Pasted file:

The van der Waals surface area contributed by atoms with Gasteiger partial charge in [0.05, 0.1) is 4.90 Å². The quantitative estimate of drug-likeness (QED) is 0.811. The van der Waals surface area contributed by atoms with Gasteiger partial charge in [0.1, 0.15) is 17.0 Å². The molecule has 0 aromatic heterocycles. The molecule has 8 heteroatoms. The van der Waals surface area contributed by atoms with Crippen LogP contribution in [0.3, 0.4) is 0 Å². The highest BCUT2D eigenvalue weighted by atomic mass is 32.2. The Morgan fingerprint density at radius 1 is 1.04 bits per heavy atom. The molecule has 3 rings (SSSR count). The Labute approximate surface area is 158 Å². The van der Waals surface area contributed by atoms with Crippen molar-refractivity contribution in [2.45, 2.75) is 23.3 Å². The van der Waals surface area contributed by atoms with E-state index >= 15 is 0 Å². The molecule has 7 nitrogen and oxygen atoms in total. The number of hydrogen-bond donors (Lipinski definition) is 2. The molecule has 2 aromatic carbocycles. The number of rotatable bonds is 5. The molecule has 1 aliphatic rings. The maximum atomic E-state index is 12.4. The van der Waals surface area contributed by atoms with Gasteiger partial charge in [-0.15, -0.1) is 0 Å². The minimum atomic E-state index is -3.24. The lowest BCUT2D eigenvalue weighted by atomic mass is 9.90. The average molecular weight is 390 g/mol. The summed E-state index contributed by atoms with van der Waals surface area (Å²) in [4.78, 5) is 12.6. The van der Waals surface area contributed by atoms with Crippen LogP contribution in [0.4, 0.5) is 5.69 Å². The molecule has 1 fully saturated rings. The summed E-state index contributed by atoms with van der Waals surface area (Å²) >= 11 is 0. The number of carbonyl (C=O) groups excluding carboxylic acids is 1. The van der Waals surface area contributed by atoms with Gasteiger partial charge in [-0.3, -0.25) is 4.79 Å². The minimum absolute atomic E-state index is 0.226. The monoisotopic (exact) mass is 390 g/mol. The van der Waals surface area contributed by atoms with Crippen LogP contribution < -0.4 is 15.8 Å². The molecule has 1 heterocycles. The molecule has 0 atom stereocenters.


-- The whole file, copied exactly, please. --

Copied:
The van der Waals surface area contributed by atoms with Gasteiger partial charge in [0.05, 0.1) is 4.90 Å². The quantitative estimate of drug-likeness (QED) is 0.811. The van der Waals surface area contributed by atoms with Gasteiger partial charge in [0.1, 0.15) is 17.0 Å². The molecule has 0 aromatic heterocycles. The molecule has 8 heteroatoms. The van der Waals surface area contributed by atoms with Crippen LogP contribution in [0.3, 0.4) is 0 Å². The highest BCUT2D eigenvalue weighted by atomic mass is 32.2. The Morgan fingerprint density at radius 1 is 1.04 bits per heavy atom. The molecule has 3 rings (SSSR count). The Labute approximate surface area is 158 Å². The van der Waals surface area contributed by atoms with Crippen molar-refractivity contribution in [2.45, 2.75) is 23.3 Å². The van der Waals surface area contributed by atoms with E-state index >= 15 is 0 Å². The molecule has 7 nitrogen and oxygen atoms in total. The number of hydrogen-bond donors (Lipinski definition) is 2. The molecule has 2 aromatic carbocycles. The number of rotatable bonds is 5. The molecule has 1 aliphatic rings. The maximum atomic E-state index is 12.4. The van der Waals surface area contributed by atoms with Gasteiger partial charge in [-0.15, -0.1) is 0 Å². The minimum atomic E-state index is -3.24. The lowest BCUT2D eigenvalue weighted by atomic mass is 9.90. The average molecular weight is 390 g/mol. The summed E-state index contributed by atoms with van der Waals surface area (Å²) in [4.78, 5) is 12.6. The van der Waals surface area contributed by atoms with Crippen LogP contribution in [0.4, 0.5) is 5.69 Å². The molecule has 1 fully saturated rings. The summed E-state index contributed by atoms with van der Waals surface area (Å²) >= 11 is 0. The number of carbonyl (C=O) groups excluding carboxylic acids is 1. The van der Waals surface area contributed by atoms with Gasteiger partial charge in [-0.3, -0.25) is 4.79 Å². The minimum absolute atomic E-state index is 0.226. The monoisotopic (exact) mass is 390 g/mol. The van der Waals surface area contributed by atoms with Crippen LogP contribution < -0.4 is 15.8 Å². The molecule has 1 heterocycles. The molecule has 0 atom stereocenters.